Updated: Jan 24, 2021
In my last blog I wrote about resume recommendations and focused on the hard way to get a corporate job. When you see a job posting online, in the paper, or through a job search service, you’re already at a disadvantage. Why? You and everyone else are looking at the same position. The sheer number of qualified law enforcement professionals outnumber the jobs available. When you apply “cold,” you’re just one of hundreds thinking they are the one. You start visualizing yourself sitting in that big security director’s office, feet on the table, looking at all your awards and trophies hanging on your “hero” wall, you smell the hot coffee on its way from your assistant… life is good! Now let’s get back to reality, no matter how awesome your resume is, there will always be someone with more experience, education, advanced degrees, certifications, specialties, shot more guns, jumped out of more helicopters, won more awards, has bigger biceps, and published more articles than you.
The Secret Sauce: Reputation
You have to start thinking less about applying for a job and start working on your reputation and networking that will ultimately bring the job to you. Yes, the secret sauce to getting that primo job is “reputation” and “networking.” You’re probably wondering why isn’t competence in the mix. My assumption is anyone with a good law enforcement career is already very competent. Their skills are transferable to the private sector but without a good reputation or network, reliance only on your competency will not get you that dream job easily.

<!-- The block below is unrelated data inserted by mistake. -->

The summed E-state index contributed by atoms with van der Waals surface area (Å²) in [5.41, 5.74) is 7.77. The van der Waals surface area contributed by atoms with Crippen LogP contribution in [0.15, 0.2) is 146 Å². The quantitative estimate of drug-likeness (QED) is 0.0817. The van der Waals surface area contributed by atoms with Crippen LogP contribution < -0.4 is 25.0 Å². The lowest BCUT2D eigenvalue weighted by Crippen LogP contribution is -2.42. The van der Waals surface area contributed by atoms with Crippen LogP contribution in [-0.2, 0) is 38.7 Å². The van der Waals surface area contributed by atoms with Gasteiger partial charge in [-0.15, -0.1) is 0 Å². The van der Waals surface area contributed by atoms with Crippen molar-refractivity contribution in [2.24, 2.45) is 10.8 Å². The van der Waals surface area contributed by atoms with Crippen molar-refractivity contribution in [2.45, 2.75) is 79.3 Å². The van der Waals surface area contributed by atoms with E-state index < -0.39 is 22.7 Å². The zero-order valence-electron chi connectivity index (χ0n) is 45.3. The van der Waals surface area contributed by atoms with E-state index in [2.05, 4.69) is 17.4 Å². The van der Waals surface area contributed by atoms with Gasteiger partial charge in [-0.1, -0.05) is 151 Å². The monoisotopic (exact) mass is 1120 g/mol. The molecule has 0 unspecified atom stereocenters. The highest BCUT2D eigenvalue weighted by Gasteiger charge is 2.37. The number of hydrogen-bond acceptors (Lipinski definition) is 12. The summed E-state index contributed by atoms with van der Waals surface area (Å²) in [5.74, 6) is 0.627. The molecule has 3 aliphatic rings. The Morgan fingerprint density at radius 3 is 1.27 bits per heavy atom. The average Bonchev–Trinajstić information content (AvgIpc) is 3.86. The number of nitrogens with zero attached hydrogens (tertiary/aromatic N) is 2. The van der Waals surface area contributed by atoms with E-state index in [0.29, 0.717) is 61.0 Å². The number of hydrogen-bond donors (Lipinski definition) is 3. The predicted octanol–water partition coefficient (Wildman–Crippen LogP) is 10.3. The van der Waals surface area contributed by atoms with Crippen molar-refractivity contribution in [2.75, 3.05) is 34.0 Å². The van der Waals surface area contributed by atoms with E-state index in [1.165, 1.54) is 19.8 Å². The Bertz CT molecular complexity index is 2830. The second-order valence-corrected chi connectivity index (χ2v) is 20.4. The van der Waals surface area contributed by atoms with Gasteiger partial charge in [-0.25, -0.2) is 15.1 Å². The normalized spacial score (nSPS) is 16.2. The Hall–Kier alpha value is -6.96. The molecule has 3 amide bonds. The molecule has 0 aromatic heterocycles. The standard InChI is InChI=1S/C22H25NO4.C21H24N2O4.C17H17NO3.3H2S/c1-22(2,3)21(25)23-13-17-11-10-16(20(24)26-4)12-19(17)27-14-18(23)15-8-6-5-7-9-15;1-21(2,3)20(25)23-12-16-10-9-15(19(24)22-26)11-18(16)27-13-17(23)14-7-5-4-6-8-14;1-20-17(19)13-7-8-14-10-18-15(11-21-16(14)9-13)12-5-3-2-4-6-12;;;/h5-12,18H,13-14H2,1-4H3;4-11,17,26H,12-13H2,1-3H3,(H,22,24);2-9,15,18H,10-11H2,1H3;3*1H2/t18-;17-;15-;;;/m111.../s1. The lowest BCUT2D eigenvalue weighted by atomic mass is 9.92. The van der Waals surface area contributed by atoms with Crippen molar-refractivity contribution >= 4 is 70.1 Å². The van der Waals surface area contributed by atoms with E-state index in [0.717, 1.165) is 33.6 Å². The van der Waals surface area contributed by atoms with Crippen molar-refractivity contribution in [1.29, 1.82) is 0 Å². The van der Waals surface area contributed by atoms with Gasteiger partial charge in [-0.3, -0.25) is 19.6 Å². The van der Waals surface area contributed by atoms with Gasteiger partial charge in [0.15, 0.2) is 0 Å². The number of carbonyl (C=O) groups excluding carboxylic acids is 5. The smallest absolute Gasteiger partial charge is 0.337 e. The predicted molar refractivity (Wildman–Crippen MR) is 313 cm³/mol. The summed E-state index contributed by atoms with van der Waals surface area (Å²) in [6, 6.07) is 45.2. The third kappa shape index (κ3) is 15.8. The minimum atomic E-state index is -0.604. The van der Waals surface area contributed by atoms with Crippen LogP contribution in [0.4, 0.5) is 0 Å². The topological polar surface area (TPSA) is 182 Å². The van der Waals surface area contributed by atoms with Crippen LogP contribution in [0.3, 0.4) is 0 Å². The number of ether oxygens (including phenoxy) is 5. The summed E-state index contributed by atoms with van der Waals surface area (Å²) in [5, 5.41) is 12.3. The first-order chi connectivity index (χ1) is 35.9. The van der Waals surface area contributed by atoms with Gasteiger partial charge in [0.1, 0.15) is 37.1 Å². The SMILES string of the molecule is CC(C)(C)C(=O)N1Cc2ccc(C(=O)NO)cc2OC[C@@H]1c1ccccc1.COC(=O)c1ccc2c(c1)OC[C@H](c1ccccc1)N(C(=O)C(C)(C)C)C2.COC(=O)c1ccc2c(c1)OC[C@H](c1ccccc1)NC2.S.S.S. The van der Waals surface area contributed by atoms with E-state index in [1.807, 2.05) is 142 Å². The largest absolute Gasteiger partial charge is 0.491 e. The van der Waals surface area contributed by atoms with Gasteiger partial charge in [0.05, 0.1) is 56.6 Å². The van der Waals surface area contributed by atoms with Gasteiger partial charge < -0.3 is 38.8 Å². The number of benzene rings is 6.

16 years ago, I was awarded with “The Detective of the Year” award from the ASIS Puget Sound Chapter. I never heard of ASIS until learning I would be honored at an ASIS luncheon. I later learned our Chief of Police was a very active member of ASIS and championed Public Private Partnerships. I also found out that the Microsoft Security team nominated me for the award for establishing a strong partnership with them through investigations and crime prevention. My first thought was “what, I’m getting an award for doing my job?” Wow, that’s cool. I’ve always tried to do the best job I could do. You can take shortcuts when you’re tired, or overwhelmed with cases. You can also suck it up and do what your organization is paying you to do. Have you ever worked with a “slug?” You know, the kind of cop that takes shortcuts and is the last to volunteer to take a call or write paper; the cop that is always looking for ways not to do any work at all doing the bare minimum? I’ve worked with a few these cops throughout my 12 years in law enforcement, and if you’re one of them, don’t even think about trying to work in the private sector – you’re going to ruin it for the rest of us – plus you’ll get found out real quick and end up quitting or getting fired.
In the corporate world, people are measured on “results” not time on the job, advanced degrees, past accomplishments, etc… Whether you’re a rock star cop that does all the right things even when no one is looking, or the slug – one thing is certain, your reputation will follow you. With the advent of the web and social media, it’s easy to find out about someone. Have you ever “binged or googled” yourself? Your online profile and information is out there for the world to see. Not all the information online can be factual but that doesn’t matter as what is out on the internet becomes the perceived reality so it’s crucial that you manage your reputation closely, because your career depends on it.